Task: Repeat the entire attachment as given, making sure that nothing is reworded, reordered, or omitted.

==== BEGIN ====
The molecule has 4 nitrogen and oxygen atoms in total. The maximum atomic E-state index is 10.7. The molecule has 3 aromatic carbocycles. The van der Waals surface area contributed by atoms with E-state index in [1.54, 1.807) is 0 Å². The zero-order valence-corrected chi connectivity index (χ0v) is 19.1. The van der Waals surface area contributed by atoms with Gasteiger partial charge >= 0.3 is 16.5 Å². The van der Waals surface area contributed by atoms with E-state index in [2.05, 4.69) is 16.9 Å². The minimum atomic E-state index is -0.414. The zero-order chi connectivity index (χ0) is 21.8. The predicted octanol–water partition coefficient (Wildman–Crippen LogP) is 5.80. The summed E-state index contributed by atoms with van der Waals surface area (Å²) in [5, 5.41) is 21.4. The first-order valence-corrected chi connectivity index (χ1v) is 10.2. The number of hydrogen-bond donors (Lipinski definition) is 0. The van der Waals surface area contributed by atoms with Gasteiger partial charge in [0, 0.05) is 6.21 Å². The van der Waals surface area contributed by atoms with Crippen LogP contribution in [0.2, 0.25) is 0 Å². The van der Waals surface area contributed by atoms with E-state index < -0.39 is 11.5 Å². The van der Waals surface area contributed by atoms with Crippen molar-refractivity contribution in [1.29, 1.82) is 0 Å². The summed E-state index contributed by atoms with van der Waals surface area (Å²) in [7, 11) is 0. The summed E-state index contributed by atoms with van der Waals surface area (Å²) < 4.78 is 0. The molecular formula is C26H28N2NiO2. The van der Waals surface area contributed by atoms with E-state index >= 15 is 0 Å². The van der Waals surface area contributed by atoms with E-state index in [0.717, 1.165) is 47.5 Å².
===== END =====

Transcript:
The molecule has 4 nitrogen and oxygen atoms in total. The maximum atomic E-state index is 10.7. The molecule has 3 aromatic carbocycles. The van der Waals surface area contributed by atoms with E-state index in [1.54, 1.807) is 0 Å². The zero-order valence-corrected chi connectivity index (χ0v) is 19.1. The van der Waals surface area contributed by atoms with Gasteiger partial charge >= 0.3 is 16.5 Å². The van der Waals surface area contributed by atoms with E-state index in [2.05, 4.69) is 16.9 Å². The minimum atomic E-state index is -0.414. The zero-order chi connectivity index (χ0) is 21.8. The predicted octanol–water partition coefficient (Wildman–Crippen LogP) is 5.80. The summed E-state index contributed by atoms with van der Waals surface area (Å²) in [5, 5.41) is 21.4. The first-order valence-corrected chi connectivity index (χ1v) is 10.2. The number of hydrogen-bond donors (Lipinski definition) is 0. The van der Waals surface area contributed by atoms with Gasteiger partial charge in [0, 0.05) is 6.21 Å². The van der Waals surface area contributed by atoms with Crippen LogP contribution in [0.2, 0.25) is 0 Å². The van der Waals surface area contributed by atoms with E-state index < -0.39 is 11.5 Å². The van der Waals surface area contributed by atoms with Crippen molar-refractivity contribution in [1.29, 1.82) is 0 Å². The summed E-state index contributed by atoms with van der Waals surface area (Å²) in [7, 11) is 0. The summed E-state index contributed by atoms with van der Waals surface area (Å²) < 4.78 is 0. The molecular formula is C26H28N2NiO2. The van der Waals surface area contributed by atoms with E-state index >= 15 is 0 Å². The van der Waals surface area contributed by atoms with E-state index in [0.717, 1.165) is 47.5 Å².